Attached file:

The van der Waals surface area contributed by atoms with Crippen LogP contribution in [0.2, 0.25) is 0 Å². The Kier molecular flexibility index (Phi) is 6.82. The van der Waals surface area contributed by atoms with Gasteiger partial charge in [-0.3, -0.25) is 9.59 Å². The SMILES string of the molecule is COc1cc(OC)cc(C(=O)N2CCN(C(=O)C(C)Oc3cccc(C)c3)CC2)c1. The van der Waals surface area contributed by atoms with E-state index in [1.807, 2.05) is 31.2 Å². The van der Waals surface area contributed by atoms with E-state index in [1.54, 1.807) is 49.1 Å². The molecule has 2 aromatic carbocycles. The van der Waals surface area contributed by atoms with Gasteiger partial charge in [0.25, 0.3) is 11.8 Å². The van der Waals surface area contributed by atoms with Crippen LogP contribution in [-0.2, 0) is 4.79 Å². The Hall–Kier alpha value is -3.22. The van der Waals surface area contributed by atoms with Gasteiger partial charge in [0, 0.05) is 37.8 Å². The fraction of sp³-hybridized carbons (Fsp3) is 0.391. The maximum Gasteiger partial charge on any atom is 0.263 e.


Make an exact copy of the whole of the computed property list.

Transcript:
The van der Waals surface area contributed by atoms with Crippen LogP contribution in [0.2, 0.25) is 0 Å². The Kier molecular flexibility index (Phi) is 6.82. The van der Waals surface area contributed by atoms with Gasteiger partial charge in [-0.3, -0.25) is 9.59 Å². The SMILES string of the molecule is COc1cc(OC)cc(C(=O)N2CCN(C(=O)C(C)Oc3cccc(C)c3)CC2)c1. The van der Waals surface area contributed by atoms with E-state index in [1.807, 2.05) is 31.2 Å². The van der Waals surface area contributed by atoms with E-state index in [1.54, 1.807) is 49.1 Å². The molecule has 2 aromatic carbocycles. The van der Waals surface area contributed by atoms with Gasteiger partial charge in [0.25, 0.3) is 11.8 Å². The van der Waals surface area contributed by atoms with Crippen LogP contribution in [-0.2, 0) is 4.79 Å². The Hall–Kier alpha value is -3.22. The van der Waals surface area contributed by atoms with Gasteiger partial charge in [0, 0.05) is 37.8 Å². The fraction of sp³-hybridized carbons (Fsp3) is 0.391. The maximum Gasteiger partial charge on any atom is 0.263 e.